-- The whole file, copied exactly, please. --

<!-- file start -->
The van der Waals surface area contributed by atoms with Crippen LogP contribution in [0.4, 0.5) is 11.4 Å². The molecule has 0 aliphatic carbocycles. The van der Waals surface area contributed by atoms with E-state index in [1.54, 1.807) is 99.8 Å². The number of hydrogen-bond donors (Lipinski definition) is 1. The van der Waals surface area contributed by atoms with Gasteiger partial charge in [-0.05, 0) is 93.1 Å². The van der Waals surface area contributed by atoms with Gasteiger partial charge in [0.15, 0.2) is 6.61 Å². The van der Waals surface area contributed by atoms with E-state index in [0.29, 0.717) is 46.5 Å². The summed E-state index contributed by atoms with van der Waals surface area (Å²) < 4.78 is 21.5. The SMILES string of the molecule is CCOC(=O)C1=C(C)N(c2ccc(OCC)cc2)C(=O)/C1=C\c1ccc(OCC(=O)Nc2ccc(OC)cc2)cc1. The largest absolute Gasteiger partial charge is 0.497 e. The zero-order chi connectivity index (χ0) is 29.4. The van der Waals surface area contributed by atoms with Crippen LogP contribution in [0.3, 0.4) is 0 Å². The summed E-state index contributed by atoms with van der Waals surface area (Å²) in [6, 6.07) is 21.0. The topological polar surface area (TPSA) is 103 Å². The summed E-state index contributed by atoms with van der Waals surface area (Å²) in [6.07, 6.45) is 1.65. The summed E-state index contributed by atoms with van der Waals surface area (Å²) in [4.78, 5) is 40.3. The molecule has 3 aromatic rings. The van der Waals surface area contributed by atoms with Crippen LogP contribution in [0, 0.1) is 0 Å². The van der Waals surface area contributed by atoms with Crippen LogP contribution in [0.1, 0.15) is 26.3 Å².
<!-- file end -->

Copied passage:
The van der Waals surface area contributed by atoms with Crippen LogP contribution in [0.4, 0.5) is 11.4 Å². The molecule has 0 aliphatic carbocycles. The van der Waals surface area contributed by atoms with E-state index in [1.54, 1.807) is 99.8 Å². The number of hydrogen-bond donors (Lipinski definition) is 1. The van der Waals surface area contributed by atoms with Gasteiger partial charge in [-0.05, 0) is 93.1 Å². The van der Waals surface area contributed by atoms with Gasteiger partial charge in [0.15, 0.2) is 6.61 Å². The van der Waals surface area contributed by atoms with E-state index in [0.29, 0.717) is 46.5 Å². The summed E-state index contributed by atoms with van der Waals surface area (Å²) < 4.78 is 21.5. The SMILES string of the molecule is CCOC(=O)C1=C(C)N(c2ccc(OCC)cc2)C(=O)/C1=C\c1ccc(OCC(=O)Nc2ccc(OC)cc2)cc1. The largest absolute Gasteiger partial charge is 0.497 e. The zero-order chi connectivity index (χ0) is 29.4. The van der Waals surface area contributed by atoms with Crippen LogP contribution in [0.3, 0.4) is 0 Å². The summed E-state index contributed by atoms with van der Waals surface area (Å²) in [6, 6.07) is 21.0. The topological polar surface area (TPSA) is 103 Å². The summed E-state index contributed by atoms with van der Waals surface area (Å²) in [6.07, 6.45) is 1.65. The summed E-state index contributed by atoms with van der Waals surface area (Å²) in [4.78, 5) is 40.3. The molecule has 3 aromatic rings. The van der Waals surface area contributed by atoms with Crippen LogP contribution in [0, 0.1) is 0 Å². The van der Waals surface area contributed by atoms with Crippen LogP contribution in [0.1, 0.15) is 26.3 Å².